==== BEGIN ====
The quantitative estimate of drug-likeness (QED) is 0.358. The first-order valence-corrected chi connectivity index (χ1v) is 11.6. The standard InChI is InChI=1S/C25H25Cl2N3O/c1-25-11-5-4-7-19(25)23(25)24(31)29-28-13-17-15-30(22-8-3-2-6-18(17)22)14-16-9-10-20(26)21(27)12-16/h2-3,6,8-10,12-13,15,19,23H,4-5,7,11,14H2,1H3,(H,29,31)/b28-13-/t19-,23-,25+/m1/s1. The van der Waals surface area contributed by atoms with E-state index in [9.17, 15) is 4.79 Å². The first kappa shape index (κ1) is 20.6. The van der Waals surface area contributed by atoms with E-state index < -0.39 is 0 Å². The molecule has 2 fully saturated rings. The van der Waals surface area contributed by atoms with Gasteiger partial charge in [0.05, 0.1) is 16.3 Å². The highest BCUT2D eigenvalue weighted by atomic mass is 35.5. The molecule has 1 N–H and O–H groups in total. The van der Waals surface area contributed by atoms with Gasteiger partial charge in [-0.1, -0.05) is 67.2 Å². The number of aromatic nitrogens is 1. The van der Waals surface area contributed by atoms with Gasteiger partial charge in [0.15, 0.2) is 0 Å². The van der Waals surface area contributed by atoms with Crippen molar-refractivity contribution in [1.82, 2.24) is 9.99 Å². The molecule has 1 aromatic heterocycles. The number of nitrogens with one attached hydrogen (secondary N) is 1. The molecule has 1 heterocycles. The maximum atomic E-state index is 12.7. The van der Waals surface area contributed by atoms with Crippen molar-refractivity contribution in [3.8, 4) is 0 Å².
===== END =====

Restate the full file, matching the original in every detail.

The quantitative estimate of drug-likeness (QED) is 0.358. The first-order valence-corrected chi connectivity index (χ1v) is 11.6. The standard InChI is InChI=1S/C25H25Cl2N3O/c1-25-11-5-4-7-19(25)23(25)24(31)29-28-13-17-15-30(22-8-3-2-6-18(17)22)14-16-9-10-20(26)21(27)12-16/h2-3,6,8-10,12-13,15,19,23H,4-5,7,11,14H2,1H3,(H,29,31)/b28-13-/t19-,23-,25+/m1/s1. The van der Waals surface area contributed by atoms with E-state index in [9.17, 15) is 4.79 Å². The first kappa shape index (κ1) is 20.6. The van der Waals surface area contributed by atoms with E-state index < -0.39 is 0 Å². The molecule has 2 fully saturated rings. The van der Waals surface area contributed by atoms with Gasteiger partial charge in [0.05, 0.1) is 16.3 Å². The highest BCUT2D eigenvalue weighted by atomic mass is 35.5. The molecule has 1 N–H and O–H groups in total. The van der Waals surface area contributed by atoms with Gasteiger partial charge in [-0.1, -0.05) is 67.2 Å². The number of aromatic nitrogens is 1. The van der Waals surface area contributed by atoms with Gasteiger partial charge in [0.15, 0.2) is 0 Å². The van der Waals surface area contributed by atoms with Crippen molar-refractivity contribution in [1.82, 2.24) is 9.99 Å². The molecule has 1 aromatic heterocycles. The number of nitrogens with one attached hydrogen (secondary N) is 1. The molecule has 1 heterocycles. The maximum atomic E-state index is 12.7. The van der Waals surface area contributed by atoms with Crippen molar-refractivity contribution in [3.8, 4) is 0 Å².